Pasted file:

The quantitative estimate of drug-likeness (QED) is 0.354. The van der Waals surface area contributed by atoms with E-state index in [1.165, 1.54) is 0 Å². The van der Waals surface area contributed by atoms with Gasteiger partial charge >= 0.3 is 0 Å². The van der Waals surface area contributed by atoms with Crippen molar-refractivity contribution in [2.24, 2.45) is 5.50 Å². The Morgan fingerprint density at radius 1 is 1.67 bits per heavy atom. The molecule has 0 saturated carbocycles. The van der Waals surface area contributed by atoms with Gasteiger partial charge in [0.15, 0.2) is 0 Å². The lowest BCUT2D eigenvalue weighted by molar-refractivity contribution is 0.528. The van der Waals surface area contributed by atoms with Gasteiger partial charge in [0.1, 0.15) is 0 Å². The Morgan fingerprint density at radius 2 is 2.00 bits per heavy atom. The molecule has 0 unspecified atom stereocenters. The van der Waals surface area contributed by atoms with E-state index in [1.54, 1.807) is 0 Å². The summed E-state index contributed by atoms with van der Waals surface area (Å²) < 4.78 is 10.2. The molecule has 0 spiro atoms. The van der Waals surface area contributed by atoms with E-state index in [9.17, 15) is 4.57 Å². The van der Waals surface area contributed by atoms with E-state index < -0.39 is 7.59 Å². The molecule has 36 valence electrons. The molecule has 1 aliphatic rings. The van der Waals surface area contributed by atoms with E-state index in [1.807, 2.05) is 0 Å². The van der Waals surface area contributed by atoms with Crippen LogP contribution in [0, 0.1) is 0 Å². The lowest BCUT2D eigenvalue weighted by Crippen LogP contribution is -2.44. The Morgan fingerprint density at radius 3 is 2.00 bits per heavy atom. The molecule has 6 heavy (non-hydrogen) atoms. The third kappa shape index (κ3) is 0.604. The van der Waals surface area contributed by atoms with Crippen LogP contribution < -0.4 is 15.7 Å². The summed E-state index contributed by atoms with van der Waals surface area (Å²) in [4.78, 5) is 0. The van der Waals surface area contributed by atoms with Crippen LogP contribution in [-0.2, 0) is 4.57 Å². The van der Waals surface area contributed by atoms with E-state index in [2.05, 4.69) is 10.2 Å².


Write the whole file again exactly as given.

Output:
The quantitative estimate of drug-likeness (QED) is 0.354. The van der Waals surface area contributed by atoms with E-state index in [1.165, 1.54) is 0 Å². The van der Waals surface area contributed by atoms with Gasteiger partial charge >= 0.3 is 0 Å². The van der Waals surface area contributed by atoms with Crippen molar-refractivity contribution in [2.24, 2.45) is 5.50 Å². The Morgan fingerprint density at radius 1 is 1.67 bits per heavy atom. The molecule has 0 saturated carbocycles. The van der Waals surface area contributed by atoms with Gasteiger partial charge in [0.15, 0.2) is 0 Å². The lowest BCUT2D eigenvalue weighted by molar-refractivity contribution is 0.528. The van der Waals surface area contributed by atoms with Gasteiger partial charge in [0.1, 0.15) is 0 Å². The Morgan fingerprint density at radius 2 is 2.00 bits per heavy atom. The molecule has 0 unspecified atom stereocenters. The van der Waals surface area contributed by atoms with E-state index in [1.54, 1.807) is 0 Å². The summed E-state index contributed by atoms with van der Waals surface area (Å²) < 4.78 is 10.2. The molecule has 0 spiro atoms. The van der Waals surface area contributed by atoms with E-state index in [9.17, 15) is 4.57 Å². The van der Waals surface area contributed by atoms with E-state index < -0.39 is 7.59 Å². The molecule has 36 valence electrons. The molecule has 1 aliphatic rings. The van der Waals surface area contributed by atoms with E-state index in [1.807, 2.05) is 0 Å². The van der Waals surface area contributed by atoms with Crippen LogP contribution in [0, 0.1) is 0 Å². The lowest BCUT2D eigenvalue weighted by Crippen LogP contribution is -2.44. The Morgan fingerprint density at radius 3 is 2.00 bits per heavy atom. The molecule has 6 heavy (non-hydrogen) atoms. The third kappa shape index (κ3) is 0.604. The van der Waals surface area contributed by atoms with Crippen LogP contribution < -0.4 is 15.7 Å². The summed E-state index contributed by atoms with van der Waals surface area (Å²) in [4.78, 5) is 0. The van der Waals surface area contributed by atoms with Crippen LogP contribution in [-0.2, 0) is 4.57 Å². The van der Waals surface area contributed by atoms with E-state index in [2.05, 4.69) is 10.2 Å².